Condominium Practices and Procedures

Dale Galvin is an expert on condominium related laws in the State of Washington.

He teaches courses related to condominium laws and has helped thousands of realtors and consumers with their condominium related questions.

Dale has often asked me to join in on these courses and talk about construction related issues (he is the expert on the law, I am not). In the process of working with Dale, I have seen the quality and clarity of the information he presents. And I am very pleased that he has agreed to present some of this information on The Sound Home Resource Center.

Don't let the more technical or "legalistic" aspect of this material stop you from learning this information. If you own a condominium, are buying or selling a condominium, you need this information. - George

Index

  • Dale J.Galvin, attorney at law Galvin Realty Law Group 21907-64th Ave W., Suite 360 Mountlake Terrace, WA. 98043 phone: 425-248-2163 fax: 425-248-2168 email: dgalvin@grlg.net website: www.grlg.net

    This material is reprinted with the permission of the author.

  • ANSWER: Limited Common Elements are those common elements that are allocated by the Declaration or by operation of the WCA to the exclusive use of one or more but fewer than all of the units. The limited common elements which are most critical to the Buyer are the parking space(s) and storage locker(s). The Selling Agent should review the preliminary title report to assure that the parking space(s) and storage locker(s) are listed as a Limited Common Element allocated to the Buyer and insured as such in the Buyer’s Policy of Title Insurance.

    PRACTICE TIP: If availability of a parking space and/or storage unit is a critical issue to the Buyer’s Purchase, a contingency should be inserted providing that the sale is contingent upon the allocation to Buyer of the given parking space and/or storage locker as the case may be.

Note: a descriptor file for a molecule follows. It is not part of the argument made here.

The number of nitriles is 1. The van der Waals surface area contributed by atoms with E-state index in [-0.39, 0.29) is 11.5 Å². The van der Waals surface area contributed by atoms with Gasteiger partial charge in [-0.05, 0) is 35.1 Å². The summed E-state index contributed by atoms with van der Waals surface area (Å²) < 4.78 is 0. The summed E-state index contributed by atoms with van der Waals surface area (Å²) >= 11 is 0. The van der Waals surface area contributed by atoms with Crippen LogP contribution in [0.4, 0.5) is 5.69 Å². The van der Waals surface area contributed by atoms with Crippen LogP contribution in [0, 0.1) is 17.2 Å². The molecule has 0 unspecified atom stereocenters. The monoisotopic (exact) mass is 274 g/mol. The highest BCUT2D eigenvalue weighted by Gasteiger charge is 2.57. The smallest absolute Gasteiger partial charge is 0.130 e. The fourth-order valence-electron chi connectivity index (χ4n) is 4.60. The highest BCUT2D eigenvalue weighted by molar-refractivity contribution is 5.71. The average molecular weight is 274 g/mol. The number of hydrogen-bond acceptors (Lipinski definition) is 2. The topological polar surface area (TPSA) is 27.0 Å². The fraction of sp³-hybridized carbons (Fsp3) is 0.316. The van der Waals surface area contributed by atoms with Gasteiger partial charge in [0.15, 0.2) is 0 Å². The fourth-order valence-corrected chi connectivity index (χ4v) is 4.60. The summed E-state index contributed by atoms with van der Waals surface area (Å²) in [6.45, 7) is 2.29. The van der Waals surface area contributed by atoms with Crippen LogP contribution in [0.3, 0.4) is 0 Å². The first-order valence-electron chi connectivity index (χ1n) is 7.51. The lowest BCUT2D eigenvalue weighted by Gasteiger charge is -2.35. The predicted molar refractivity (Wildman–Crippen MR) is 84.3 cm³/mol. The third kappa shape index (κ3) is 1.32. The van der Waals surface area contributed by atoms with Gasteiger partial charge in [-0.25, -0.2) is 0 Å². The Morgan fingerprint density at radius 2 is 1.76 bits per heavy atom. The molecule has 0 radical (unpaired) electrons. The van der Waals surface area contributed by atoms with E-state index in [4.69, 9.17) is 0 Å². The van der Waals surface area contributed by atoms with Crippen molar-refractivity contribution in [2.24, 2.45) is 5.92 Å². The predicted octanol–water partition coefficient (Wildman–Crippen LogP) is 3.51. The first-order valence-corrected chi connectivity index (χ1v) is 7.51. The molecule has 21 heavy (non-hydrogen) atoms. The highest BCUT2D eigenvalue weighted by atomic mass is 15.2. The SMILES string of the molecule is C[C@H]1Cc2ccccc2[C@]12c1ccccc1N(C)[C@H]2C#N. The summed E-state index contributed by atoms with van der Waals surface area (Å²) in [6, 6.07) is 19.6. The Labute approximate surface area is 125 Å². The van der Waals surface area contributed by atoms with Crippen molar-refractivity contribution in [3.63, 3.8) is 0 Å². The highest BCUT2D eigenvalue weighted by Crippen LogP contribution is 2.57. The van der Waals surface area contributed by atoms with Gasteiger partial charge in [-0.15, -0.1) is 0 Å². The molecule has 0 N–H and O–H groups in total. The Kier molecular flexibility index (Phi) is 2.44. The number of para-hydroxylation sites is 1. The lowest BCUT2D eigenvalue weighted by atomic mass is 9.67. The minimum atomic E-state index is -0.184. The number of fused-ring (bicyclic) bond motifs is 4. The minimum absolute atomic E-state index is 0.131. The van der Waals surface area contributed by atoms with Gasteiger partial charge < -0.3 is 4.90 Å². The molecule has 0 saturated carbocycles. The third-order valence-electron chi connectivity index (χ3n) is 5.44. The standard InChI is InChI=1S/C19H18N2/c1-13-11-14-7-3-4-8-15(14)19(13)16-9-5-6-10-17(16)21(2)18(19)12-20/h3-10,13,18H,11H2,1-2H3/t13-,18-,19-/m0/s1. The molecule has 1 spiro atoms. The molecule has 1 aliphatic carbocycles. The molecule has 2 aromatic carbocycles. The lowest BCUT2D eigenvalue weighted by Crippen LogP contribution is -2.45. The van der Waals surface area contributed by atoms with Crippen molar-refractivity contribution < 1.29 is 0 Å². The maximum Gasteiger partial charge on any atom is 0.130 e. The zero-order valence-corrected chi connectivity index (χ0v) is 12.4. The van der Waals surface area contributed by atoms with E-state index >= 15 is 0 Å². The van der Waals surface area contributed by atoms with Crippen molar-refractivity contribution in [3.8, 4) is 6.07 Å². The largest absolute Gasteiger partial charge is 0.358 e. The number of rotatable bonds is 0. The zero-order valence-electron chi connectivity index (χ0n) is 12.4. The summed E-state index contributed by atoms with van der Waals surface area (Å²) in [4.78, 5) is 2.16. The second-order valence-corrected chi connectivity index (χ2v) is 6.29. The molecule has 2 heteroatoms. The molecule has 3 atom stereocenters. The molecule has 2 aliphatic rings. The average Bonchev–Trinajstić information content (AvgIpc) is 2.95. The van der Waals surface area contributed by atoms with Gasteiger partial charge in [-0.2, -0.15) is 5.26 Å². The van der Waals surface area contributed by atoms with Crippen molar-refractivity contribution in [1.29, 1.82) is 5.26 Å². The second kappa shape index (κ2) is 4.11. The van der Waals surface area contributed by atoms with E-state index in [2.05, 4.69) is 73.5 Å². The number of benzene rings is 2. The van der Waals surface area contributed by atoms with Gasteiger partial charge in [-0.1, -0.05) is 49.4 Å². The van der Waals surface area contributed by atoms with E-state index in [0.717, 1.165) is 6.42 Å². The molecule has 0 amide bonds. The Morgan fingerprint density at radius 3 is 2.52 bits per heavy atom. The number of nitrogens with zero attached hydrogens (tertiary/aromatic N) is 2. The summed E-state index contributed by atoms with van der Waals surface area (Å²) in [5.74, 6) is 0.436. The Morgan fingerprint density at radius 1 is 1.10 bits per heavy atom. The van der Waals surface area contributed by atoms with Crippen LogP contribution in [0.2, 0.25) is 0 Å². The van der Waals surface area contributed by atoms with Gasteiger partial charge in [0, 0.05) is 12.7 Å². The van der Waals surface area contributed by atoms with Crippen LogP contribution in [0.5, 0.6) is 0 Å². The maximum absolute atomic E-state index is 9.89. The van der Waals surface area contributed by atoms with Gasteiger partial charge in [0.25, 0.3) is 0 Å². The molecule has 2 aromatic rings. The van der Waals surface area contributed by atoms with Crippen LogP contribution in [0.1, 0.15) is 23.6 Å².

• ANSWER: HB 1848 enacts design document and inspection requirements for certain condominiums that had permits or Public Offering Statements issues after August 1, 2005.

    A. Applicability.
    1. Permits issued after August 1, 2005.
    2. Multiunit Residential Buildings that
    • Have adjacent heated living spaces
    • More than two units (Duplexes are excluded, even if they are condominiums)
    • Not on a platted lot
    3. Developer can opt out by recording a covenant not to sell the building as a condominium for five years.
    4. Condominium converters where the cost of repair is more than 5% of the assessed value of the building. Note: If the repair cost is less than 5%, the person applying for the permit shall submit to the building department a letter certifying that the costs of repair are less than 5% the assessed value of the building. In this situation, no building design documents are needed.
    B. Design Documentation.
    1. Waterproofing Details. “Building Enclosure Design Documents” must show how to “waterproof, weatherproof, and otherwise protect the building or its components from water or moisture intrusion, including details of flashing, intersections at roof, eaves or parapets, means of drainage, water resistive membrane, and details around openings.”
    2. Drawings Stamped and Certified. The Building Enclosure Design Documents must be stamped by the architect or engineer with the following certification: “The undersigned has provided building enclosure design documents that in my professional judgment are appropriate to satisfy the requirements of [the act].”
    3. Submission to Building Department. The Building Department merely checks that the documents are stamped and the certification is present before issuing the permit. It does not determine the adequacy of the drawings. Any changes must also be stamped, certified, and delivered to the Building Department.
    C. Course of Construction Inspection.
    1. Inspection and Testing. A qualified and independent building inspector must inspect the construction to ensure that the construction complies with the Building Enclosure Design documents.